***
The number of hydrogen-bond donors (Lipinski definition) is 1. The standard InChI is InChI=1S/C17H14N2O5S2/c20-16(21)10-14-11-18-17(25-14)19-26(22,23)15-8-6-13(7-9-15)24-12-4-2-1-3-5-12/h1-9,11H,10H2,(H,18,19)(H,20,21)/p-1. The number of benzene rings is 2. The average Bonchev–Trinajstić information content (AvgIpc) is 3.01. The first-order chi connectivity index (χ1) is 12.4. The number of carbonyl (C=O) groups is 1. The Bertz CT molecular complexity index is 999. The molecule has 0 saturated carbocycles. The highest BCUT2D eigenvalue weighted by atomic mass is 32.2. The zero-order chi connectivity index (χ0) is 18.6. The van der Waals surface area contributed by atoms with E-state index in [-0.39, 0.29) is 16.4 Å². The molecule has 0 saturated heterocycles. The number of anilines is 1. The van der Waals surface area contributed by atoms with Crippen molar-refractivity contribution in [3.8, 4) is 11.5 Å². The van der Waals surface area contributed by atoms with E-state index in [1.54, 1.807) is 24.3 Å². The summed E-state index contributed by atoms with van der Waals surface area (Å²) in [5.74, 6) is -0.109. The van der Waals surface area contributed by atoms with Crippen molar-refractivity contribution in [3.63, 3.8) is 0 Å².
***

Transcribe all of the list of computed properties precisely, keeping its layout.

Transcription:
The number of hydrogen-bond donors (Lipinski definition) is 1. The standard InChI is InChI=1S/C17H14N2O5S2/c20-16(21)10-14-11-18-17(25-14)19-26(22,23)15-8-6-13(7-9-15)24-12-4-2-1-3-5-12/h1-9,11H,10H2,(H,18,19)(H,20,21)/p-1. The number of benzene rings is 2. The average Bonchev–Trinajstić information content (AvgIpc) is 3.01. The first-order chi connectivity index (χ1) is 12.4. The number of carbonyl (C=O) groups is 1. The Bertz CT molecular complexity index is 999. The molecule has 0 saturated carbocycles. The highest BCUT2D eigenvalue weighted by atomic mass is 32.2. The zero-order chi connectivity index (χ0) is 18.6. The van der Waals surface area contributed by atoms with E-state index in [-0.39, 0.29) is 16.4 Å². The molecule has 0 saturated heterocycles. The number of anilines is 1. The van der Waals surface area contributed by atoms with Crippen molar-refractivity contribution in [3.8, 4) is 11.5 Å². The van der Waals surface area contributed by atoms with E-state index in [1.54, 1.807) is 24.3 Å². The summed E-state index contributed by atoms with van der Waals surface area (Å²) in [5.74, 6) is -0.109. The van der Waals surface area contributed by atoms with Crippen molar-refractivity contribution in [3.63, 3.8) is 0 Å².